In loving memory of Pep, my companion and best friend, who passed away peacefully on the afternoon of Saturday, April 1, 2017. Will be sorely missed.
This is Pep, and he definitely knows his name when called. Born on June 6, 2002, Pep became a permanent member of the family when purchased from Highpoint Shopping Centre some time in August that year. His interests include bread, pastries, croissants, and cinnamon doughnuts – his all time favourite. Being a West Highland Terrier Bichon Frise cross, one could say this is the French coming out of him. And he still has the vigour of youth.
It is said that a dog is a man's best friend. I have found that in many instances that this is most certainly true. Indeed if humans could possess the same characteristics as their dogs, you could almost say that we would make the perfect life partner. Think about it. When was the last time your dog judged you? And for all those times your dog did something to displease you, when did he or she ever nurse a grudge against you?
When you can know the answers to those questions, you'll soon realise that your little or big mate is entitled to some good quality time. And here are a few of my ideas.
Where, oh where would you be without a good old fashioned walk? Literally nowhere. But with your best friend by your side, you're bound to be somewhere, whether it's the park, the bike track, the beach or other variety of sorts.
Perhaps if you're like me you might just settle for a standard walk on the pavement around the neighbourhood. That seems to be Pep's favourite treat, and how excited he gets. Only do take care to clean up after the predictable dump is made. In recent years council regulations have been known to issue hefty infringement notices for poop mines. Not sure if the biodegradable white soot argument would be that convincing to the magistrate, should you decide to contest the fine.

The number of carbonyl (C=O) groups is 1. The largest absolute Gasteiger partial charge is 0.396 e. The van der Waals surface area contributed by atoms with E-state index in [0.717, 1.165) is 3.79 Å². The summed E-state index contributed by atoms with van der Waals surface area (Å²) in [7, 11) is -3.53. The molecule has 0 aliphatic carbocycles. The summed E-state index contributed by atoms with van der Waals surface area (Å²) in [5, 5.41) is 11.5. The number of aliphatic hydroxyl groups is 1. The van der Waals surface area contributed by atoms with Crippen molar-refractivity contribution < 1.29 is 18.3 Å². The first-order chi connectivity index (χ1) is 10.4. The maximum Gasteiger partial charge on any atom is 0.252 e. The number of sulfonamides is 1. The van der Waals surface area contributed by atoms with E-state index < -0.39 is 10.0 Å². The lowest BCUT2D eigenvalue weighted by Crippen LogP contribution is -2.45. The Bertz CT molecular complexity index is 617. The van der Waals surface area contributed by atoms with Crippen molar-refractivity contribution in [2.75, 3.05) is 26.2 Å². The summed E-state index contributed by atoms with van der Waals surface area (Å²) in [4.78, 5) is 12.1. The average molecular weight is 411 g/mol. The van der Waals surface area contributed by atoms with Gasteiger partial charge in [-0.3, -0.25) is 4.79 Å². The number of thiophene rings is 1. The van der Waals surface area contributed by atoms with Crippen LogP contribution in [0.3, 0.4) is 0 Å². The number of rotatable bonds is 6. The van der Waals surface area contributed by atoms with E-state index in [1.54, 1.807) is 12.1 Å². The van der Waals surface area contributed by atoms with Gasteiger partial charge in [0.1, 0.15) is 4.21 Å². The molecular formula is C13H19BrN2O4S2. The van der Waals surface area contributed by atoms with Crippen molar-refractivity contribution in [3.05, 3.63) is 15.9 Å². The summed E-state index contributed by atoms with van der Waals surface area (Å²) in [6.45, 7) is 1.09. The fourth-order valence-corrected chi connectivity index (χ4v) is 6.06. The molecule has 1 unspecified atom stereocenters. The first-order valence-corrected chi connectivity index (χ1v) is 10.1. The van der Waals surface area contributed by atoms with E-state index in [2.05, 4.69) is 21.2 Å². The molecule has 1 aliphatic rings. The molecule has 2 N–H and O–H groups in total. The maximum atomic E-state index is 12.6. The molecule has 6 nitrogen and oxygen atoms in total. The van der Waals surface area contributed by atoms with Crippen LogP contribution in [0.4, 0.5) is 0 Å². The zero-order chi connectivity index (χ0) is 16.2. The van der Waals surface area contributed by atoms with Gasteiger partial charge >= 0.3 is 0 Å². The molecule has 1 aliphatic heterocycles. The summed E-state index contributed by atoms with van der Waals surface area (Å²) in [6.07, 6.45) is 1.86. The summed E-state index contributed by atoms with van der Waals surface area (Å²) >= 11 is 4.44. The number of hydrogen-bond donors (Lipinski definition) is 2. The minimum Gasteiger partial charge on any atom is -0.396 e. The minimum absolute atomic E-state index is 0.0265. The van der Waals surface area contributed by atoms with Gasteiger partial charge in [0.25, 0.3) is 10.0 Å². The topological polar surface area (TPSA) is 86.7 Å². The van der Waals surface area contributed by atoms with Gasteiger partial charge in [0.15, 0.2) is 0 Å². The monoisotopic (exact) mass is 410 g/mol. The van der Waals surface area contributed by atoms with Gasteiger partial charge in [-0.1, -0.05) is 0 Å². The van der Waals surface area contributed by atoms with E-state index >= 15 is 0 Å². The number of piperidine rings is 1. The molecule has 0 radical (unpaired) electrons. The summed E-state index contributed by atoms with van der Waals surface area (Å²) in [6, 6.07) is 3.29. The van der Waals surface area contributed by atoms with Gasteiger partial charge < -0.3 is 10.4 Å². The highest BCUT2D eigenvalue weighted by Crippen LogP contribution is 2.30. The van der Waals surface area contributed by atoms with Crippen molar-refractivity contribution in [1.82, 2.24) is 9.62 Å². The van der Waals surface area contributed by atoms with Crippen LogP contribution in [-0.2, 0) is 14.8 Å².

Then there's a little game I like to play called Hide and Seek Biscuit. Apparently, a dog's olfactory settings are at least 100 times more accurate than humans. Now your dog has the chance to become something of a detective.
Simply – or not so simply depending on your dog's excitement levels – take a Schmacko's or other dog biscuit and lure him or her outside, then close the door. Initially this may seem cruel and your bestie may be protesting incessantly at the perceived injustice. But there's method in such madness, because while you are hiding your dog's treat somewhere inside, he or she's determination to find it is increasing by the millisecond.
Now ask your dog to find it. Pep would usually sniff around, look at me, receive further encouragement on his biscuit quest, and this cycle would repeat itself a number of times until it's found.
My dog loves to play 'Fetch'. If yu ask 'Where is it?' She immediately runs around the house sniffing for her favourite toy ( which alternates between three), picks it up and brings it to you. After you throw it she returns it.-usually about six or seven times ... before she dtops for a drink. This game cango on for about half anhour, until she gets tired ( depending how far you throw te toy) or on what else you have to do. She will generalise a toy to be anything else roundish that she can hold in her mouth-so a pair of socks, a ball of newspaper can double as a toy-if you choose so. She's not destructive and won't ripanything to shreds. She isalot of fun...& heading towards 11, though you wouldn't think so by her activity level:)